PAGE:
Current security research is largely oriented to top-down design where the most exposed layers of the system, the network/application layers, are first studied assuming that the lower layers are secure, even when they are not. The lower layers are studied only when new threats appear at those layers. Security has thus become, as the cliche goes, an arms race to the bottom. There are many examples in the literature of lower-layer attacks including those that target anti-virus, libraries, OS, hypervisors, and even code stored in non-volatile ROM. For every software mitigation strategy, vulnerabilities at the same level or in the software layer below can be used to attack and weaken the mitigation strategy.
In this tutorial, I will introduce the audience to a fundamental and long-term solution to this problem. While security is a full-system property and both software and hardware have to be secure for a system to be secure, I will show why securing systems should begin with securing the hardware first, and then creating security services rooted in the hardware that enable development of lean security software. I call this principled approach to securing systems the hardware-up principle, and we will identify the benefits of such approaches.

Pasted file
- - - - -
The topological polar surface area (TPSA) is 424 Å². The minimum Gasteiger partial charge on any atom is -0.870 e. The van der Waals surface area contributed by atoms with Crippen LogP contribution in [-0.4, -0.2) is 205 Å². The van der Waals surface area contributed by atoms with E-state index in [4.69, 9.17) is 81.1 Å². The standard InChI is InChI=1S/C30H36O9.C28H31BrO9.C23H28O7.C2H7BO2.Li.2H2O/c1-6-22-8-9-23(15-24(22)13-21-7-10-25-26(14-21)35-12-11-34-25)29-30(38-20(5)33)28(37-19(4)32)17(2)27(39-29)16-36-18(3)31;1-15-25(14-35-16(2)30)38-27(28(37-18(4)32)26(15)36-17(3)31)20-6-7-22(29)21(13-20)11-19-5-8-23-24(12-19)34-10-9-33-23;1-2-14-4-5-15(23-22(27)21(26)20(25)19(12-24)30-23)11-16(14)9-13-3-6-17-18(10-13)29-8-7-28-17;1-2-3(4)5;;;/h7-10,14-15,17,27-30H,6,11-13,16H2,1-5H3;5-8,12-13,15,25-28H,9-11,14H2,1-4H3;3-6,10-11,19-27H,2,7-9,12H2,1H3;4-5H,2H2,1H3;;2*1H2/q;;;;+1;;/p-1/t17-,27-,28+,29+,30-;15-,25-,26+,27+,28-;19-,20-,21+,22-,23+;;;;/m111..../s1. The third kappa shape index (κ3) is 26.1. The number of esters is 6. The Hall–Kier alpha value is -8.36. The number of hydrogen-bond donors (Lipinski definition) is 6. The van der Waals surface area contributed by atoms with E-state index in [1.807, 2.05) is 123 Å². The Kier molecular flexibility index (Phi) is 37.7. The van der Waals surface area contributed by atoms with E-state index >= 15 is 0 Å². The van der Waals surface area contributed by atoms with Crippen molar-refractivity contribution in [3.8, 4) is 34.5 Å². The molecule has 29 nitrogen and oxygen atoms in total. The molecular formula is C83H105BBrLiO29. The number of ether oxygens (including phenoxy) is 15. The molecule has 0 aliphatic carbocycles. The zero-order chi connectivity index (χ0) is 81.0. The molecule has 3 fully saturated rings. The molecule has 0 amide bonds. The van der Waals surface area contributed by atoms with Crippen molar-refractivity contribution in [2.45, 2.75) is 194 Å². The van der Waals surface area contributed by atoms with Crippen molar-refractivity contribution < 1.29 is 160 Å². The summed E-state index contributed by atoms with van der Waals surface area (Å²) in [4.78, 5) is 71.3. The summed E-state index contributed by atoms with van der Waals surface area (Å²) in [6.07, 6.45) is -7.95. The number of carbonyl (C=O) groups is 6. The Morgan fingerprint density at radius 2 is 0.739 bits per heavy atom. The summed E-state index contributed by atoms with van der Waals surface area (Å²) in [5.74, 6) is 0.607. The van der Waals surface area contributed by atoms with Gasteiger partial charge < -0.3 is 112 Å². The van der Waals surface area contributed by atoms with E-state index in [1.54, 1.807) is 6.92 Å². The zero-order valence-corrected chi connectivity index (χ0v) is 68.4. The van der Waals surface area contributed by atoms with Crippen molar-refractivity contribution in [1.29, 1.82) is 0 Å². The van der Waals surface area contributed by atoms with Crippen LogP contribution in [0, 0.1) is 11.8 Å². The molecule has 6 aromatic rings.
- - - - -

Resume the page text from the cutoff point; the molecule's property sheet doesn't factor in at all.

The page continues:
We will begin our tutorial with a broad introduction to security and then cover state-of-the-art research techniques for construction of backdoor-free hardware, techniques for measuring and mitigating side-channels, hardware oriented techniques for strong isolation, integrity and malware detection. Time permitting we will touch upon primitives such as PUFs, TPMs and RNGs.
No background in computer security will be assumed. Familiarity with the hardware design process (undergrad level) and some understanding of systems may be beneficial.
Prof. Simha Sethumadhavan is an associate professor at Columbia University in the Computer Science Department. Simha's research interests are in security and computer architecture. He is known for his hardware-up security methodology for designing secure computer systems. He has been recognized with an Alfred P Sloan Fellowship (2013), NSF CAREER award (2011), two IEEE Micro "top pick" awards (2004, 2013) and a graduate teaching award (2006). He is the founder of Chip Scan Inc, and served on the downloadable security technical advisory committee as a special government employee at the US Federal Communications Commission in 2015. He obtained his PhD from The University of Texas at Austin in 2007.